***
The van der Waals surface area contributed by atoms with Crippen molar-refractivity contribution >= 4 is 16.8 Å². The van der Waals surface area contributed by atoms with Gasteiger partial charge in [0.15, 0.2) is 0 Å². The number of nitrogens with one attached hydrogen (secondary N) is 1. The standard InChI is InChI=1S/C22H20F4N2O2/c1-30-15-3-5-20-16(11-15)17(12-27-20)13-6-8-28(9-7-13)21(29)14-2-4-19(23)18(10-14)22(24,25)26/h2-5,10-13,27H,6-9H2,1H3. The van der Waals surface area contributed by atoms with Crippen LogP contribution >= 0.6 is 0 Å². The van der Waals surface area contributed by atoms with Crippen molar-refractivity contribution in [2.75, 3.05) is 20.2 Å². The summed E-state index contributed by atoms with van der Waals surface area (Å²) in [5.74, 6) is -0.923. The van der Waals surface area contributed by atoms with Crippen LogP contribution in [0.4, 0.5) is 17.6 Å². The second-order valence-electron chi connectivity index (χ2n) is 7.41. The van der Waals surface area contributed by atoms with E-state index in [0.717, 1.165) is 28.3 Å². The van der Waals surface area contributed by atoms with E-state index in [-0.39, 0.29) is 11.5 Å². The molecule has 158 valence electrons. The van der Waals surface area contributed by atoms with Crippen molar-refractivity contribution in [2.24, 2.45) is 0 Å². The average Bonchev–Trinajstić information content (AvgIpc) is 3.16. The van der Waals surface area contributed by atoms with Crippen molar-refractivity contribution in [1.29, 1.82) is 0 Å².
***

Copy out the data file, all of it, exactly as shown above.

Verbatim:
The van der Waals surface area contributed by atoms with Crippen molar-refractivity contribution >= 4 is 16.8 Å². The van der Waals surface area contributed by atoms with Gasteiger partial charge in [0.15, 0.2) is 0 Å². The number of nitrogens with one attached hydrogen (secondary N) is 1. The standard InChI is InChI=1S/C22H20F4N2O2/c1-30-15-3-5-20-16(11-15)17(12-27-20)13-6-8-28(9-7-13)21(29)14-2-4-19(23)18(10-14)22(24,25)26/h2-5,10-13,27H,6-9H2,1H3. The van der Waals surface area contributed by atoms with Crippen LogP contribution >= 0.6 is 0 Å². The van der Waals surface area contributed by atoms with Crippen molar-refractivity contribution in [2.75, 3.05) is 20.2 Å². The summed E-state index contributed by atoms with van der Waals surface area (Å²) in [5.74, 6) is -0.923. The van der Waals surface area contributed by atoms with Crippen LogP contribution in [0.4, 0.5) is 17.6 Å². The second-order valence-electron chi connectivity index (χ2n) is 7.41. The van der Waals surface area contributed by atoms with E-state index in [0.717, 1.165) is 28.3 Å². The van der Waals surface area contributed by atoms with E-state index in [-0.39, 0.29) is 11.5 Å². The molecule has 158 valence electrons. The van der Waals surface area contributed by atoms with Crippen molar-refractivity contribution in [2.24, 2.45) is 0 Å². The average Bonchev–Trinajstić information content (AvgIpc) is 3.16. The van der Waals surface area contributed by atoms with Crippen molar-refractivity contribution in [1.29, 1.82) is 0 Å².